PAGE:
Back in June of this year, I felt like I was losing my grip on my peace of mind, my emotional balance, and my overall world order. I wanted everything to stop so that I could take a break for awhile. I wanted to wrap myself up in a blanket and rock back and forth to save my soul. I wanted to be left alone, but I also felt lonely. The funny thing is, there was nothing really specific happening other than I was alone for almost two months straight while dealing with a rescue dog who wasn’t a perfect angel right out of the gate. That made me feel even worse. I felt like I was overly anxious and emotional without a “good” reason to be so. (If you read this, BoBo the Chiweenie, please know that the problem was me not you and you’re an awesome doggie!)

I’d had the feeling before that I was experiencing anxiety, maybe even panic attacks. I didn’t want to admit it to myself, much less talk about it with others. I’d feel a pressure like a fist squeezing my chest. It would hurt. It would be hard to breathe. I’d get very light headed, almost faint. I would break out in a sweat. When I look back, I see that I’d been experiencing this type of thing off and on for most of my adult life. The frequency of these episodes had been steadily increasing. I have pulmonary issues because of my autoimmune disease and these attacks do not do my lungs any favors. I used my emergency inhaler just in case.

I was feeling this way again in June and knew that I had to get myself back on track or I would be headed toward an unhealthy place that I had no interest in visiting. I had a flash of something I thought could help, something that my body and mind seemed to be asking for when I sat still quietly enough to listen. I decided to commit to 30 days of meditation and yoga. I set a minimum goal of 5 minutes of each daily, figuring that no matter what was going on, I could find 10 minutes in my day to care for myself and my mental health. At the time, it was so important to me to get myself better, that a daily practice was immediately non-negotiable. I used guided meditations from a variety of sources. (Still do! Having someone else talk me through it gives me something to focus on so that my mind doesn’t wander too much.) Initially, I focused on reducing anxiety and achieving a calmer mind. Within a week, I was feeling more calm and able to focus. Within two weeks, I realized I was happier, more optimistic, and starting to feel less physical pain. I kept going….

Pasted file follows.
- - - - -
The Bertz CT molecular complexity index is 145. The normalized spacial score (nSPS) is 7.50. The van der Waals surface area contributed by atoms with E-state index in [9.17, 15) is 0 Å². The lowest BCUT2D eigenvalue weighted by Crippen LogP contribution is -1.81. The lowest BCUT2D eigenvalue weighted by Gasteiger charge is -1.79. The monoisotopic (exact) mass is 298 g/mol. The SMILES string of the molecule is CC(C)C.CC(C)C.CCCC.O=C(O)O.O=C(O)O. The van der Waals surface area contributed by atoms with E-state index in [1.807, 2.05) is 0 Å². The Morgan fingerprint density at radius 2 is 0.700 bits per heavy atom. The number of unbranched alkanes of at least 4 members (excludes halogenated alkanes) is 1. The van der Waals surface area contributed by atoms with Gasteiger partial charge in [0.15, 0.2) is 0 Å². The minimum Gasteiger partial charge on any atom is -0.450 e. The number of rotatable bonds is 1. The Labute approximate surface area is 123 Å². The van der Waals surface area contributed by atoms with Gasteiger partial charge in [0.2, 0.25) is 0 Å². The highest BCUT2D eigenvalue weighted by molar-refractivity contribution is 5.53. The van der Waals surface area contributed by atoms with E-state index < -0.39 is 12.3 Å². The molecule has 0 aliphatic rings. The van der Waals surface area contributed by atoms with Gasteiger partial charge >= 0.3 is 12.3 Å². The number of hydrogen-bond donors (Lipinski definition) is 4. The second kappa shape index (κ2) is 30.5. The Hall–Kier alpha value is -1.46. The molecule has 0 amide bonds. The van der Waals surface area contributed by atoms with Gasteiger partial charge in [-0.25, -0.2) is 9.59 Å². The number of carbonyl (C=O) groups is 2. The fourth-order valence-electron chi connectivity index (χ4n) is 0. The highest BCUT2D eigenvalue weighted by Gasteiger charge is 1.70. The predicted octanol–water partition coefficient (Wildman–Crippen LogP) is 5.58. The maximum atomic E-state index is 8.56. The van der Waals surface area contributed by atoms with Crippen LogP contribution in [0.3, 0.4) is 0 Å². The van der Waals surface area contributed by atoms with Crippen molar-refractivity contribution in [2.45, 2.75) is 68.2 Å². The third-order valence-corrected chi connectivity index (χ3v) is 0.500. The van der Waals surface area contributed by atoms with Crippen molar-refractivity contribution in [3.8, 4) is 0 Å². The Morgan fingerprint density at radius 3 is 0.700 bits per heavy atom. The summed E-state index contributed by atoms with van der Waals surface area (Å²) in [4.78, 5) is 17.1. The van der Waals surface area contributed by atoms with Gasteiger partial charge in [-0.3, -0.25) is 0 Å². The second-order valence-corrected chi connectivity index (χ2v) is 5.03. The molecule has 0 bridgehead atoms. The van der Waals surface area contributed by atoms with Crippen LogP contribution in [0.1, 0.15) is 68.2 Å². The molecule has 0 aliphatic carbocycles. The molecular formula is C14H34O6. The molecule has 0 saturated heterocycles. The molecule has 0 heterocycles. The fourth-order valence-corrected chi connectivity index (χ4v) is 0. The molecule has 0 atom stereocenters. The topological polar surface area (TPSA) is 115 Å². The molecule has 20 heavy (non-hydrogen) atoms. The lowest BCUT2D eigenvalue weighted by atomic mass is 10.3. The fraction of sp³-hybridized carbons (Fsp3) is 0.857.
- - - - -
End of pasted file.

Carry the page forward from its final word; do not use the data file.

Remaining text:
And now, here I am at 187 days straight. I am even happier. I feel more balanced. I still have periods of anxiety (I had one this morning!) and I assume I will for life, but they are less frequent and less likely to be triggered by something trivial. I am better able to manage the episodes that I do have. I stand taller. I am more confident and less socially anxious. I reduced my reliance on things like alcohol, social media, and retail therapy. I am in considerably less physical pain and have been able to reduce medication that helps me manage it (this was Ok’d by my rheumatologist). I’m thinking about becoming a vegetarian (again). My skin is clearer and my eyes are brighter. I feel more grounded and connected to the world outside my head. If I feel my chest starting to tighten or my heart starting to beat out of my chest, I immediately turn to focusing on my breath or, if location and time permit, I run through a yoga sequence. I’m going to keep going. Can I make it to a year straight? Can I make it to 1000 days?

Through this journey and process, I’ve had a lot of realizations and have been able to process patterns of behavior, choices I’ve made, and aspects of my personality that I’ve never been in love with. I’ve been able to release things that it does not serve me to put energy toward and I’ve been able to better consciously choose what I bring into my life. I’ve become clearer about that all important life goal: “the Purpose”.

It is my intention to start sharing what I’ve learned about myself and how I’m dealing with life after the acceptance of the role anxiety plays in it. (I should probably be super spiritual here and express gratitude to my meditation practice for connecting me with awareness for how anxiety was manifesting itself and disrupting my life, but I’m not there yet. Maybe I’ll be grateful after 374 days straight, but at Day 187, I’m still not thrilled.)